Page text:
13.39: What Writers Get Wrong, With Wendy Tolliver

Your Hosts: Brandon, Mary, Dan, and Howard, with special guest Wendy Tolliver

Wendy skis, and snowboards, and  writes YA novels. She is also the parent of three, one of whom suffers from mental illness. She joined us to talk about how writers can do a better job of depicting it, and how to avoid the pitfalls and the harmful cliches.

Credits: This episode was recorded live at Salt Lake Fan X by Dan Thompson, and mastered by Alex Jackson


Pick a mental disorder that you think pop culture has informed you about. Study up on it. Then write a scene in which that disorder informs the character’s behavior without actually naming the disorder.


Life Inside My Mind, by Maureen Johnson, Robison Wells, Wendy Tolliver, and 28 others.

4 thoughts on “13.39: What Writers Get Wrong, With Wendy Tolliver”

  1. At Salt Lake City Comic Con, the original quartet, Brandon, Mary, Dan, and Howard, sat down with Wendy Tolliver to talk about what writers get wrong about mental illness in a family, in particular, when a family member has OCD tendencies. All five podcasters talked about their experiences with friends and family dealing with these kinds of problems. Perhaps the most important lesson in this discussion is that beyond the humorous media representations, there is a wide variety of very human struggle behind the label. Read all about it in the transcript available now in the archives and over here:


  2. Thanks my adult daughter suffers from Bipolar and it was great hearing from others with children that have issues.
    I can so understand the desire to not have the thoughts of ‘is she harming herself’ today. After a long and healthy discussion and she now comes to us before the self harm thoughts escalate into action.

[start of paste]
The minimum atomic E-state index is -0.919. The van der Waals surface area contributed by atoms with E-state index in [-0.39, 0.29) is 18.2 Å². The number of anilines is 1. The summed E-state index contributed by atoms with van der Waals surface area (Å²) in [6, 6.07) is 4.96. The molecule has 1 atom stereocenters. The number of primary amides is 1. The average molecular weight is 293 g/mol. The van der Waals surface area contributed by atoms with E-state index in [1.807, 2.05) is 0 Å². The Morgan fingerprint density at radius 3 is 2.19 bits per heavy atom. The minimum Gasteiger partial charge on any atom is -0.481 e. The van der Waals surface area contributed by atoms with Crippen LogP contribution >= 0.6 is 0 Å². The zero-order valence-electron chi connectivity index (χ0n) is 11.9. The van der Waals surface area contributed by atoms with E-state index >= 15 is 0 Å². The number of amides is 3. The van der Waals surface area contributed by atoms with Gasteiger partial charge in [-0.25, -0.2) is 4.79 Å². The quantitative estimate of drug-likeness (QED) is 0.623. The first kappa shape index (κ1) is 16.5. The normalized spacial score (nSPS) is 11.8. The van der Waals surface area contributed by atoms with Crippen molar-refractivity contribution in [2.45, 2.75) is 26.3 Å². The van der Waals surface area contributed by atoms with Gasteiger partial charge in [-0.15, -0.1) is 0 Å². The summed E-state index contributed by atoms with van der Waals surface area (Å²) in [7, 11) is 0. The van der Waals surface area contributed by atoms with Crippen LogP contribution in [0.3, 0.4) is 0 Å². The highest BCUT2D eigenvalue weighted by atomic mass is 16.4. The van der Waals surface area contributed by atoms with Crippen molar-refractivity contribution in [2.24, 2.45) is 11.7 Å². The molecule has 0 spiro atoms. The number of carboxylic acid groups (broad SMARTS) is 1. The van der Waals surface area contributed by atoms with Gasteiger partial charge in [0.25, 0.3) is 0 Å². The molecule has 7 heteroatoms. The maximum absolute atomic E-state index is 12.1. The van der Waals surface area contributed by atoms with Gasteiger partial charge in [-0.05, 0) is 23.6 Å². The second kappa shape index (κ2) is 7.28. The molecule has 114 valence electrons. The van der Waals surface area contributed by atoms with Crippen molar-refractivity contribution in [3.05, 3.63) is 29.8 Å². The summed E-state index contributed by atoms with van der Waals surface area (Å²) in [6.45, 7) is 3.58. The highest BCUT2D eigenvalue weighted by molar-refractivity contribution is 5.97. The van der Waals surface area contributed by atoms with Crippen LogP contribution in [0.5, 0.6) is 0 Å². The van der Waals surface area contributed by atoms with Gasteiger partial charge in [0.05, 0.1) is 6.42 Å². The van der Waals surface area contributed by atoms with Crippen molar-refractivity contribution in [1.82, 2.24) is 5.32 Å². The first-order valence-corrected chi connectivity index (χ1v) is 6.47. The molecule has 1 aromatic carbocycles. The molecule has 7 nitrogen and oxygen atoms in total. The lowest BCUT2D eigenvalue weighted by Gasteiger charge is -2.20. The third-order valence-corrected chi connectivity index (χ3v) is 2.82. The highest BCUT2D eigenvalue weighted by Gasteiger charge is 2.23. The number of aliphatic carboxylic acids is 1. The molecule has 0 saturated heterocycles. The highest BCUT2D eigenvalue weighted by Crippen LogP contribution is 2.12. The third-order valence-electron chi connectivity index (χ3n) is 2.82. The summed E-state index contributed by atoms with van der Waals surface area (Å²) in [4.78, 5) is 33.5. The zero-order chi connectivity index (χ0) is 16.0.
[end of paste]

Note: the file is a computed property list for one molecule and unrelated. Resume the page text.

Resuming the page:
3. Did everyone get permission from the people with OCD in their lives to share these stories? Because the parental perspective is important, and I agree with a lot of the points made.

    But the parental (or friend or sibling) perspective is not identical to that of a person who has OCD themselves.

    For many mental and neurodevelopmental disabilities, parents talking over the people with the disabilities is a widespread problem.

    And as an ADHD person, it’s really frustrating when parental narratives get more airtime than the people experiencing it.

    That said, most stories featuring people with disabilities also include parent characters, so there is a lot to be gleaned here. Thank you for sharing this perspective.

    1. Enumerating your questions:
      1) Yes, those of us who shared information from OCD sufferers in our lives have permission to do so.
      2) Your frustration is noted. Please balance it against the fact that Howard and Mary have both been quite open about their own neuroatypicalities, and do not mean to be “talking over” other neuroatypical folks. We are among them. Among YOU, even.

Comments are closed.